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domestic violence

Domestic violence: a union issue

The release of the report of the Victorian government’s Royal Commission into Family Violence has again highlighted the importance of this issue to working Australians  - and so for the union movement as well. 

The report, tabled Wednesday 30 March, specifically recognises the workplace as a key area where interventions need to be made, both to address the causes of family violence and to provide support for those affected by it. 

Workplaces, says the Commission, are important “because the effects of violence reach into workplaces and because attitudes and cultures that prevail in workplaces can influence the level to which violence against women is supported or condoned.” 

The Commission has also recognised the importance of measures such as paid domestic violence leave, which unions are arguing should be a universal entitlement guaranteed by the award system.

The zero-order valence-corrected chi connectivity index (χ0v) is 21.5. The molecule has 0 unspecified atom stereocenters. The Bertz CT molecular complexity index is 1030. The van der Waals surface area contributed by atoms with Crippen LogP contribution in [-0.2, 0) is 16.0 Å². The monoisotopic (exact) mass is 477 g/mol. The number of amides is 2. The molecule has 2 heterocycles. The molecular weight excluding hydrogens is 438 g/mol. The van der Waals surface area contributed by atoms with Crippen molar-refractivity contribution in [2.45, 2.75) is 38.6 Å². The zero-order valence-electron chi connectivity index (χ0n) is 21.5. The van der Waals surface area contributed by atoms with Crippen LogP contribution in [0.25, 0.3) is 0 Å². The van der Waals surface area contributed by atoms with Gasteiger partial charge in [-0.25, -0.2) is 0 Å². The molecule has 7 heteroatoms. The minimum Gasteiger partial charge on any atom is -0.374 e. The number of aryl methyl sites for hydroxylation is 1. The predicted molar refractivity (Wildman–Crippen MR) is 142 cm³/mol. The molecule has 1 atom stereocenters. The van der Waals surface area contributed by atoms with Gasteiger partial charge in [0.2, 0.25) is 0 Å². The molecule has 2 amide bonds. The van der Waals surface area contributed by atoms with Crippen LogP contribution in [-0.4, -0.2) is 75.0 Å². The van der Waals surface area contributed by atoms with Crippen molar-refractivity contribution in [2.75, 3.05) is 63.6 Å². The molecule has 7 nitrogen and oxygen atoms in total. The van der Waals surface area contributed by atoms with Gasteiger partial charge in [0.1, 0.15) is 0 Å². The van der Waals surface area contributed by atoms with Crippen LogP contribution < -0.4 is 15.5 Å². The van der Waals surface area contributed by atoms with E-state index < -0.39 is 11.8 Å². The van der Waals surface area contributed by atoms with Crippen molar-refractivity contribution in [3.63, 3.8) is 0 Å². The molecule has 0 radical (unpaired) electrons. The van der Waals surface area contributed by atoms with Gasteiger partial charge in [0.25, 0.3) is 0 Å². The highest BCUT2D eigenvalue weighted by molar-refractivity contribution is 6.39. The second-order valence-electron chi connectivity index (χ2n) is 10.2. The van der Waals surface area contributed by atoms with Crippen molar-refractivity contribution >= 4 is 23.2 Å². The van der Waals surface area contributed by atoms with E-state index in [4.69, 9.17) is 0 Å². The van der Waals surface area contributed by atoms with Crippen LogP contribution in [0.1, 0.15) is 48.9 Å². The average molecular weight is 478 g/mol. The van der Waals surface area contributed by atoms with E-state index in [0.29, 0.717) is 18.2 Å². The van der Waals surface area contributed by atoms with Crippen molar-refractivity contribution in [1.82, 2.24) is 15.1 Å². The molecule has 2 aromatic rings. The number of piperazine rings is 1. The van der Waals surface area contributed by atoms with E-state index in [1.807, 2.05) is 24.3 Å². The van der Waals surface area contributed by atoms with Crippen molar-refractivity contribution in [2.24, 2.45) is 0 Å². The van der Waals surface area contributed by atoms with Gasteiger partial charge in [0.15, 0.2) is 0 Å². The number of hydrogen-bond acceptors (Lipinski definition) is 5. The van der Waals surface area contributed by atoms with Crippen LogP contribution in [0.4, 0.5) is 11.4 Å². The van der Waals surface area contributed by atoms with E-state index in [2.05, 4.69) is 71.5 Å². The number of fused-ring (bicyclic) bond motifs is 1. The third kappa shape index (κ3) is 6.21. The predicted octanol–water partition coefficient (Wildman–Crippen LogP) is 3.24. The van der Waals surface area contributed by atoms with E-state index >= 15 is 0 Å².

“Offering paid domestic violence leave is the right thing to do,” ACTU President Ged Kearney said.

“Australian unions call on all employer groups to recognise the Royal Commission report and support paid domestic violence leave and embrace the positive role of the workplace in supporting employees who are experiencing domestic violence leave.” 

The CWU has recently been successful in securing an entitlement of up to 10 days paid domestic violence leave in the Telstra EA and an agreement that domestic violence constitutes grounds for paid leave from Optus.

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